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European ruling could influence offshore obesity debate

Size and Shape study by Robert Gordon University
Size and Shape study by Robert Gordon University

A landmark legal bid to have obese people officially classed as disabled could have “widespread and expensive” consequences for businesses, a leading Scottish law firm has warned.

But it would also offer crucial protection to offshore workers who fall foul of new helicopter safety legislation limiting the size of people travelling to oil and gas platforms.

The Advocate General – the European Union’s most senior legal adviser – has ruled that being overweight qualifies as a disability following the sacking of Karsten Kaltoft, a 25-stone child-minder from Denmark.

His opinion needs the final backing of the European Court, but if ratified will force widespread changes in the way bosses deal with staff.

Employers would have to find ways of accommodating overweight workers so that they are not at a disadvantage to their slimmer colleagues.

The Civil Aviation Authority (CAA) previously announced that oil workers who could not fit through a helicopter’s emergency window while in a survival suit would not be allowed to fly from April next year.

The ruling led to fears that the jobs of thousands of staff would be put at risk.

But the regulator insists that options were being explored to avoid any negative impact.

“It is easy to see that with obesity on the increase, the cost to the state and private enterprise of ‘fat rights’ may be too much for the UK Government to bear,” said Neil Fraser, employment law partner at Aberdein Considine.

The court’s final ruling will be binding across the European Union, including the UK.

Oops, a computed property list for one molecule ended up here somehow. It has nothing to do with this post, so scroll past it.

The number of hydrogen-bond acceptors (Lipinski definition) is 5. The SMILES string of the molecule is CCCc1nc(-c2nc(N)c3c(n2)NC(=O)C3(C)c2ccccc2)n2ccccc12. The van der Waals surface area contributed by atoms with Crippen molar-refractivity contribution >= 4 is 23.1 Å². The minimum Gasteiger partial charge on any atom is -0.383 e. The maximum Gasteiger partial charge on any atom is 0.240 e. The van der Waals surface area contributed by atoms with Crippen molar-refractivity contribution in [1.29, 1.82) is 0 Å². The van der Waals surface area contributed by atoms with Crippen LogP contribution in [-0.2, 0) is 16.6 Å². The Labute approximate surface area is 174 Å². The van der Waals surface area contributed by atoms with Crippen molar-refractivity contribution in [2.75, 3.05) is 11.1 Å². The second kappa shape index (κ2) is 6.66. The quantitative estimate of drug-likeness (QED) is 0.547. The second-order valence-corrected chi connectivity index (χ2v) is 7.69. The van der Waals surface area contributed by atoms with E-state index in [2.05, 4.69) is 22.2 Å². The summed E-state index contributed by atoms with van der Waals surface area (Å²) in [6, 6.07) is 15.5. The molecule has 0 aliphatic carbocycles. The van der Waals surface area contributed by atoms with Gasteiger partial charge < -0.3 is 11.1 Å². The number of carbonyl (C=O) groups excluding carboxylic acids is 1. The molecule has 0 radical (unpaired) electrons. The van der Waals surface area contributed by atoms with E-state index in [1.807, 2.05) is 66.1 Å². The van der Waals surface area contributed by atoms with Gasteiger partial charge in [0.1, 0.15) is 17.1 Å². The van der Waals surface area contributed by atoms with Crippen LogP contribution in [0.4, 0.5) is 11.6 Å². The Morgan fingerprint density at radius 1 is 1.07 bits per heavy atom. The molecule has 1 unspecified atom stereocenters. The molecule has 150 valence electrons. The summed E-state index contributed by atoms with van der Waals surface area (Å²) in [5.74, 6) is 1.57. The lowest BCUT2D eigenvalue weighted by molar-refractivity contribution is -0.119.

It follows a similar employment tribunal case in England last year where a judge decided a 21-stone man did qualify as disabled.

Mr Fraser added: “The implications of the English decision have still not been fully felt, and a similar decision by the European Court may bring these issues into sharper focus.

“The Equality Act 2010 goes beyond the workplace – it gives protection to disabled people in many areas including education and transport.

“Clearly the consequences of formal legal rights and protections for the obese could be widespread and expensive.”

Under current laws, if you have an impairment – physical or mental – which has a substantial and long term adverse effect on your ability to carry out day to day tasks, then you are disabled.

There are certain conditions which could pass that test, but which parliament has deliberately decided should not qualify.

These include alcoholism or drug addiction, tendencies to steal or start fires, or to physically or sexually abuse others. Hay fever – which affects one in four – is also specifically excluded.

“As things stand, because obesity is not a disability, discriminating against the obese is not unlawful,” Mr Fraser said.

“However, discriminating against people who have serious problems arising from their obesity can be unlawful. In effect it does not matter whether the reason someone cannot walk 100 metres unaided is because they are obese or one legged, you cannot discriminate against them.

“A common reaction is ‘being fat is a self-inflicted choice, so why the special treatment?’. The Advocate General’s response is to say it is unfair to look at the cause of the disability, otherwise people seriously injured in other reckless conduct such as rugby playing, skiing, or dangerous driving would also fail to qualify as disabled.

“This argument does not deal with what in my view is the more important point, which is not to focus on the original cause of the disability, but the reason that the disability is long term.

“There is no amount of resolve that will regrow a severed limb; the same is generally not true for losing weight.”

The case will go before the European Court for a final decision later this year.

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